The ARTery The ARTery

Support the news

The 10 Best Films Of 2019

Critic Sean Burns reviews his favorite films of the year, including "Once Upon A Time… In Hollywood," "The Irishman," "Ash Is Purest White" and "Little Women." (Courtesy)
Critic Sean Burns reviews his favorite films of the year, including "Once Upon A Time… In Hollywood," "The Irishman," "Ash Is Purest White" and "Little Women." (Courtesy)

In this time of franchise sequels and stay-at-home streaming options, it’s hard to argue against the notion that movies no longer dominate the cultural conversation like they once did. As the ways in which we watch things evolve so do the films themselves, and it’s certainly no coincidence that our two most prominent, movie-mad American directors — Quentin Tarantino and Martin Scorsese — this year both made films that felt like requiems for the ends of eras. (It’s also notable that the latter had to make his for Netflix after every studio in town turned him down.) Where this is all headed I have no idea, but I do know that 2019 was a marvelous one for cinema in general, with the movies listed below proving that there’s still plenty of magic to be found in these flickering images, no matter what kind of screen you’re watching them on.

'Once Upon A Time… In Hollywood'

Leonardo DiCaprio as Rick Dalton, Brad Pitt as Cliff Booth and Al Pacino as Marvin Schwarzs in “Once Upon a Time in Hollywood." (Courtesy Sony Pictures)
Leonardo DiCaprio as Rick Dalton, Brad Pitt as Cliff Booth and Al Pacino as Marvin Schwarzs in “Once Upon a Time in Hollywood." (Courtesy Sony Pictures)

You don’t normally think of a Quentin Tarantino movie as being full of beauty and love, but this often staggeringly gorgeous ode to the fading studio era of his youth is QT’s own “Roma,” full of a wistful, twilight yearning more emotional than anything he’s made since “Jackie Brown.” It’s a movie about waking up and realizing you’ve gotten old, that your career never really worked out the way you’d hoped and that the culture has passed you by. It’s also a movie about how much this director loves all sorts of things I also happen to adore: drinking buddies, old Westerns, neon lights, movie theater marquees, bubblegum pop hits and pretty girls’ feet. Leonardo DiCaprio’s washed-up TV cowboy, Brad Pitt’s unemployable stuntman and Margot Robbie’s incandescent Sharon Tate may indeed be, according to the film’s de facto theme song, “Out of Time,” but Tarantino finds a way to give them a fairy tale ending anyway. Because that’s what movies can do. (Available on Blu-Ray, DVD and VOD outlets.)


'The Irishman'

A still from Martin Scorsese’s “The Irishman.” (Courtesy Niko Tavernise/Netflix)
A still from Martin Scorsese’s “The Irishman.” (Courtesy Niko Tavernise/Netflix)

The last gangster movie, or it might as well be. Martin Scorsese brings his career-long collaborators Robert De Niro, Joe Pesci and Harvey Keitel (with an assist from the godfather himself, Al Pacino) to the end of the line. It’s the mob movie equivalent to John Ford’s “The Man Who Shot Liberty Valance” or Clint Eastwood’s “Unforgiven” in that it finds a filmmaker reflecting on the genre he helped define, issuing what feels like a final word on the subject. Though at times quite unexpectedly hilarious, “The Irishman” has none of the swagger of Scorsese’s earlier gangster pictures. The exhilaration of “Goodfellas” and strutting peacock energy of “Casino” have here been pared away into something more meditative and grave, particularly in the film’s extraordinary final hour when loneliness and the indignities of old age come to collect in ways this character’s conscience never allowed. (Streaming on Netflix.)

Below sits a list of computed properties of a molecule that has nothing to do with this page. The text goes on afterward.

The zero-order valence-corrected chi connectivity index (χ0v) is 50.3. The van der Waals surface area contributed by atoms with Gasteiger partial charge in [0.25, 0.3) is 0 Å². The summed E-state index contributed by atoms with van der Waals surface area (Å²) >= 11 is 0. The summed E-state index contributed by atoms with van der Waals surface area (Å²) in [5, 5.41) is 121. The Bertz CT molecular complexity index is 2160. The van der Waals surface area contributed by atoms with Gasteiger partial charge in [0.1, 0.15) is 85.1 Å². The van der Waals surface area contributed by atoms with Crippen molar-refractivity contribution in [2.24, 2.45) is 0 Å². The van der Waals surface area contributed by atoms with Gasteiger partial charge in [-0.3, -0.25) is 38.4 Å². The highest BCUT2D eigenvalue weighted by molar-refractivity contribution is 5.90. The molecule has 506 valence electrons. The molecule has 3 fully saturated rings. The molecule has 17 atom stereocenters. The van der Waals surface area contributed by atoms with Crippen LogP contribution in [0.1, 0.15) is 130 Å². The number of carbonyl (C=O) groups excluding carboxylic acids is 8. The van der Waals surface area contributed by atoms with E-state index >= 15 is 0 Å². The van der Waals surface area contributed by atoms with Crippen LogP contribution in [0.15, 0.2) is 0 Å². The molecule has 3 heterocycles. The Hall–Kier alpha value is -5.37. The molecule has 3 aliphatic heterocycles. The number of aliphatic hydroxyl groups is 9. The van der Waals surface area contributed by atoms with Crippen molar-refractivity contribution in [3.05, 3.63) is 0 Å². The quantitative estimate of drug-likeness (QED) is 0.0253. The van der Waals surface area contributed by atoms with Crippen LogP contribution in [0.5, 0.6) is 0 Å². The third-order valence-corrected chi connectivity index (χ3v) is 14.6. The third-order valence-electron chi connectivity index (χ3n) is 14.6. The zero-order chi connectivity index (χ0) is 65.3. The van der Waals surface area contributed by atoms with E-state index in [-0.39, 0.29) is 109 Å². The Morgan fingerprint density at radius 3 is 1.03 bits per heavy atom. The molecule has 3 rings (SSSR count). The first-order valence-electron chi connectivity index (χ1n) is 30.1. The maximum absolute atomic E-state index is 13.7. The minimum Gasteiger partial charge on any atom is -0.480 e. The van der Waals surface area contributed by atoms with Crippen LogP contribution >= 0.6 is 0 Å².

'Ash Is Purest White'

Zhao Tao as Qiao in "Ash Is Purest White." (Courtesy Cohen Media Group)
Zhao Tao as Qiao in "Ash Is Purest White." (Courtesy Cohen Media Group)

Another sprawling crime epic, this one spanning two decades in modern mainland China. Zhao Tao gives one of this year’s most indelible performances as a low-level gun moll who takes a firearms rap for her boyfriend and emerges from prison five years later to a country radically transformed. China’s economic miracle has turned all the gangsters into businessmen and bureaucrats, with her old swindler pals parked in cushy desk jobs at the Chamber of Commerce. Even the landscapes are unrecognizable thanks to the Three Gorges Dam Project, a mainstay of director Jia Zhangke’s work. It’s a profoundly ambivalent movie about the march of progress, the diminishment of time and codes of chivalry that may have only ever existed in the movies. (Available on DVD and VOD outlets. Also streaming on Kanopy.)


'Little Women'

Emma Watson, Saoirse Ronan, Eliza Scanlen and Florence Pugh in "Little Women." (Courtesy Wilson Webb/CTMG)
Emma Watson, Saoirse Ronan, Eliza Scanlen and Florence Pugh in "Little Women." (Courtesy Wilson Webb/CTMG)

Writer-director Greta Gerwig’s phenomenal reworking of the oft-adapted Louisa May Alcott mainstay shakes up the structure by starting out in the middle, after adulthood’s already underway, thereby adding an additional layer of melancholy to the beloved adventures of the March girls. Childhood’s gone, revisited in golden-hued flashbacks and put to purpose for a novel-in-progress by Saoirse Ronan’s feisty spinster Jo. As in her terrific “Lady Bird,” Gerwig puts a screwball spin on the dialogue and paces the movie like it’s strapped to a rocket. Fussy period pieces with such lovely cinematography and fine production design can often feel embalmed, but this one’s bustling, funny and intoxicatingly alive. A breakout performance by Florence Pugh suggests that Amy might have been the most interesting March sister all along, and the ingenious fix Gerwig finds for all that yucky Professor Bhaer stuff is some of the year’s sharpest screenwriting. (Opens in Boston theaters on Dec. 25.)


'Portrait Of A Lady On Fire'

A scene from "Portrait of a Lady on Fire." (Courtesy)
A scene from "Portrait of a Lady on Fire." (Courtesy)